With the Baltic Style Pick Up Technique you will be able to do complex and impressive patterns. This technique is known under different names depending on where ancient bands have been found. You will find sources, that state, it is Baltic Pick Up, when the pattern threads are twice as thick as the background patterns and most of the background shows the so called basket weave. Others say, it is called speckled background, when you see a lot of the "spots" in the background. There are even more names out there for this technique, but they are all based on the same threading scheme (see below).
I will call this technique Baltic Style Pick Up, but I only use my own patterns which may be based on ancient patterns (for sure, you need to get your inspiration somewhere...), but not copy them.
For this example you will need 53 threads in total, 27 heddled, 26 open. I put two heddled and two open threads on each side for border threads.
I suggest to use a weft thread in the same color as the background threads.
This diamond is going to be the pattern for this step by step instructions.
This Pick Up Technique does not ask for partnering threads, like you would do for the basic pick up technique.
Like you can see in the picture, there is also a pattern showing on the back of your band, but it is most likely not as impressive as it is on the front.
To set the width of my band I wove a few centimeters.
If you are not sure, how to thread your loom or how to start weaving have a look at my step by step instructions.
3, 6, 10, 13
2, 7, 9, 14
1, 8, 15
2, 7, 9, 14
3, 6, 10, 13
This is the picking chart for the diamond.
Every number stands for one of the pattern threads. Start counting on the left hand side of your band, when you look at it.
The black numbers stand for the threads, that must pick up. Blue numbers are for the threads, that must be dropped.
Every picking chart on this website is to be read from bottom to top, because that is how the pattern builds up while weaving.
Put your finger in the shed, when the 8th pattern thread goes downward, pick it up and pull it up to the top threads.
Leave a finger in the thread in order to keep the pattern thread in place, while you take the shuttle through.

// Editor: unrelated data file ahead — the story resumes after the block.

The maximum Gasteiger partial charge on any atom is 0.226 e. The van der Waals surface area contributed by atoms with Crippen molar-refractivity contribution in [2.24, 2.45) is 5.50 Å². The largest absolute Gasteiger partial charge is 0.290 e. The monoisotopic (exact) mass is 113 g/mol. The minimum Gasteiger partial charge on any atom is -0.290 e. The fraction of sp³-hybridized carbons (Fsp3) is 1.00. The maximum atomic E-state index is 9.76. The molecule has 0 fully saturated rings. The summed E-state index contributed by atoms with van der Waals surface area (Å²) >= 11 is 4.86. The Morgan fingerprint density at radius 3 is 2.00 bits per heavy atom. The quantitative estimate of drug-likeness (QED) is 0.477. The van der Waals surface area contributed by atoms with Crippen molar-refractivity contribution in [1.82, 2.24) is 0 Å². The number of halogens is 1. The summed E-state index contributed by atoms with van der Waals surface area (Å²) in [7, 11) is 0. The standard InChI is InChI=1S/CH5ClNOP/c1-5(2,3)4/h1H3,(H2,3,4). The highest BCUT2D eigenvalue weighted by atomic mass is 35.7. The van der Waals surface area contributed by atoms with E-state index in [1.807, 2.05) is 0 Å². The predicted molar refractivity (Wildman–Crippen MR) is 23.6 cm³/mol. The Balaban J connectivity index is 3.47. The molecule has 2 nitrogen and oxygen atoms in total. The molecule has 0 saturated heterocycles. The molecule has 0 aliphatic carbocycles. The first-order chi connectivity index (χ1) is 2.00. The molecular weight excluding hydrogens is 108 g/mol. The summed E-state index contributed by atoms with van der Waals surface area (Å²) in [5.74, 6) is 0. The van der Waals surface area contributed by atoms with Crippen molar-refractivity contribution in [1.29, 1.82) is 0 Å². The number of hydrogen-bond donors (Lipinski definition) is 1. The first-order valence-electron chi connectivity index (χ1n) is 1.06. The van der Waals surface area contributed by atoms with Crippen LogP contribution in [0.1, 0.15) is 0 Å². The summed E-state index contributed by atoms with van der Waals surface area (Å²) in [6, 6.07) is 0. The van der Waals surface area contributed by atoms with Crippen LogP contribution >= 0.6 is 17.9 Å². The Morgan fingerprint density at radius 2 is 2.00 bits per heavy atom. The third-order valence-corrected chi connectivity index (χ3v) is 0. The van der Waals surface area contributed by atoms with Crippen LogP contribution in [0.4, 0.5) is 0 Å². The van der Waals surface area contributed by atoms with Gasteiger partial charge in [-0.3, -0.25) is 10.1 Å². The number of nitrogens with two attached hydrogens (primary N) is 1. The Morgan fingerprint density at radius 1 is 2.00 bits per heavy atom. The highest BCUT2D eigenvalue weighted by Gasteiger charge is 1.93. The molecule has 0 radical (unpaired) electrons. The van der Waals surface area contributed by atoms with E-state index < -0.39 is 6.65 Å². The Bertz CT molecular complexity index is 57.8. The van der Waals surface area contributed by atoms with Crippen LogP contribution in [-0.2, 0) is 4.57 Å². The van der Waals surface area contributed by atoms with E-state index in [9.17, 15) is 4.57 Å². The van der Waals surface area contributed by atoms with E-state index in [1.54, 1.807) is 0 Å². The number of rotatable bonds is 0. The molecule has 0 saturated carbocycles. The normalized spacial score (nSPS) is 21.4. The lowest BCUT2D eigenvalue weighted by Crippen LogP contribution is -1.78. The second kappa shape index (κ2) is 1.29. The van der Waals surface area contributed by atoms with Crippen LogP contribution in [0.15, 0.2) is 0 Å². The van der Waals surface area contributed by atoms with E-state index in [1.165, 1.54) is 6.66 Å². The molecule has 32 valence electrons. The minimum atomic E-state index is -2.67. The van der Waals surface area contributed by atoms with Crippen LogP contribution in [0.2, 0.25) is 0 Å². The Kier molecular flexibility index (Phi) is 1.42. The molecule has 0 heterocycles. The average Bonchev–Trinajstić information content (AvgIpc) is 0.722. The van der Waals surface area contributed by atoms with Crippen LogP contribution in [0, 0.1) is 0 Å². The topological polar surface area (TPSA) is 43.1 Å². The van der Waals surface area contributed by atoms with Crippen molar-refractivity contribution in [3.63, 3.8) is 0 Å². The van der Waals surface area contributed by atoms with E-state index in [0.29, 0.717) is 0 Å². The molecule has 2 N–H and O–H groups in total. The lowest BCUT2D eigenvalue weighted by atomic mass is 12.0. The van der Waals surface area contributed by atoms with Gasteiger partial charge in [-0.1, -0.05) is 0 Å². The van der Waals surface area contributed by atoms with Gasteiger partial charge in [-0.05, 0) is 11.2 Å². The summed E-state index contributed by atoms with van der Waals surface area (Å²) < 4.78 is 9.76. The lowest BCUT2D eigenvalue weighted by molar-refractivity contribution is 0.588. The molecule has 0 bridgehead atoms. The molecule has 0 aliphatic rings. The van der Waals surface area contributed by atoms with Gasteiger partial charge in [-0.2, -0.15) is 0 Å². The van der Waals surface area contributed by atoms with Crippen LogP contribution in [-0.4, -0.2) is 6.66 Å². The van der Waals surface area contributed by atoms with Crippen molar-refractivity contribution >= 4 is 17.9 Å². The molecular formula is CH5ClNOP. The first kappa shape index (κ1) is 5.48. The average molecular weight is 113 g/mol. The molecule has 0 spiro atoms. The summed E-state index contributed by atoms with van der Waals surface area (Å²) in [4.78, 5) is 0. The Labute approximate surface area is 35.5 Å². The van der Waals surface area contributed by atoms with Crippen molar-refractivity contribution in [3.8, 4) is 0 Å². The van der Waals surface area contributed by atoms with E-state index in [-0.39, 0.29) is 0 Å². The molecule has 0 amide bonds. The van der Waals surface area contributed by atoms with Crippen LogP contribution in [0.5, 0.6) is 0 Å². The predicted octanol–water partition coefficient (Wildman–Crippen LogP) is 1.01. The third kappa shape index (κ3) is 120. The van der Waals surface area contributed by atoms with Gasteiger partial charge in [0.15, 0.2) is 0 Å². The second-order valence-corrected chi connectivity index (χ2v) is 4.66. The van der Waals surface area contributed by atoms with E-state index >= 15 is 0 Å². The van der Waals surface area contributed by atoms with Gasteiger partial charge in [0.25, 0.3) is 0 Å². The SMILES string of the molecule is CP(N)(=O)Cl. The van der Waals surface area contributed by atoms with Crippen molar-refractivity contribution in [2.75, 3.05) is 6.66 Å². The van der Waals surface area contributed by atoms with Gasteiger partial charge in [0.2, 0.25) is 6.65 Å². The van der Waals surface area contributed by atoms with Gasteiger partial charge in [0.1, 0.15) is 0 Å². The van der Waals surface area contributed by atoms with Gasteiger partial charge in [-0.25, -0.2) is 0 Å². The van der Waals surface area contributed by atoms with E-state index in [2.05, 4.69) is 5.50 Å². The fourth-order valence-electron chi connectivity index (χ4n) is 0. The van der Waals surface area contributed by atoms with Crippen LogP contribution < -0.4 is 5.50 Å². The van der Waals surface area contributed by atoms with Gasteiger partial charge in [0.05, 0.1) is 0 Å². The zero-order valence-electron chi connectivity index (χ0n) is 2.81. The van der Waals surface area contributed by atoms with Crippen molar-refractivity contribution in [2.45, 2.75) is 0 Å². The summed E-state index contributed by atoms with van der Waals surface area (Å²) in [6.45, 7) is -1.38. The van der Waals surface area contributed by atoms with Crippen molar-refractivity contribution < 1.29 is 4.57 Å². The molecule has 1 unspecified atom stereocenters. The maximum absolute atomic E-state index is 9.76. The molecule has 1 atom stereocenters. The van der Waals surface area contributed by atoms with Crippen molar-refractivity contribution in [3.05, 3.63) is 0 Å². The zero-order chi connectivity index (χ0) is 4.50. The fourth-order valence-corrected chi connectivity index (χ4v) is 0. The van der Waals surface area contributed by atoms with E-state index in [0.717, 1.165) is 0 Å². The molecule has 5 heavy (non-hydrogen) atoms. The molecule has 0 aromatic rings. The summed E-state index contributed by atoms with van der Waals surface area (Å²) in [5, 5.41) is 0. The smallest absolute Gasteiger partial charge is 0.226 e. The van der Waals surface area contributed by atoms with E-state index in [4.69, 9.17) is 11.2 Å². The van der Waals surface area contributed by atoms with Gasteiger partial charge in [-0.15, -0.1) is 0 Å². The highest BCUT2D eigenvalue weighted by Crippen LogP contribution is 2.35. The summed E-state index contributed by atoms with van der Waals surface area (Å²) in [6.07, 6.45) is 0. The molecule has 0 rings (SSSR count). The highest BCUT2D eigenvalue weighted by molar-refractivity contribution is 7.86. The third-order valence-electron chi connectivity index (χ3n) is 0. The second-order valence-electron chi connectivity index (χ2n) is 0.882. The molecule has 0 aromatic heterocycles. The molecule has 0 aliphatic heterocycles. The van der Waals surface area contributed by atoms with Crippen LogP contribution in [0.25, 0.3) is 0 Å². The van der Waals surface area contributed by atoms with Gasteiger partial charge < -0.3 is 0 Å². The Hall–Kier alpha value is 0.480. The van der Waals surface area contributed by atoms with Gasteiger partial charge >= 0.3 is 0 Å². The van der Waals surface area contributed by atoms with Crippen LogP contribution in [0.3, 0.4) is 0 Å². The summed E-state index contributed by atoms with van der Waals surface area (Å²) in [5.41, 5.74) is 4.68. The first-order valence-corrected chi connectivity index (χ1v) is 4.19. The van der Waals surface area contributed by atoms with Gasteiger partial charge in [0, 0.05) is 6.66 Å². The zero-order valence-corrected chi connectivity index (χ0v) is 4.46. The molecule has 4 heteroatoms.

Change sheds and beat.
This is how the row looks after beating. You can see, how the pattern thread floats over the other row.
The next step is to pick up pattern threads number 7 and 9.
When you pick up threads number 3 and 13 you must also drop the threads number 6 and 10.
I want to weave a little diamond with four threads in the tip of the big diamond, but as you can see in the photo, there are three pattern threads in the big diamond. The two threads that are to much for the pattern must go...
Place a finger in the shed, pick up pattern thread number three and move to pattern thread number 6 and just drop it to the bottom.
Make sure, the threads are separated nicely. Depending on the tension of your warp the warp threads will tangle easily when you put your finger through the shed.
Pattern thread number 3 is picked up and number 6 is dropped in this photo.
Before I put my shuttle through, I need to drop number 10 and pick up number 13.
With my shuttle in the shed you can see the little gaps, the threads I dropped left.
Using a weft thread in the same color as the background threads will make it almost invisible.
Do not try to pull the weft in until these little gaps disappear!
You want that different structure in your band. In fact, it is called basket weave structure and it is one of the key characteristics of this weaving technique.
Pulling your weft as tight as needed to close the gaps will lead to very wonky selveges.
This is what the diamond looks like when you followed my pick up chart correctly.
Diamonds are nice design elements for bands. No matter if you weave a band with just diamonds or if you use them to connect or separate other design elements, they will always shine.
Find more pick up patterns here.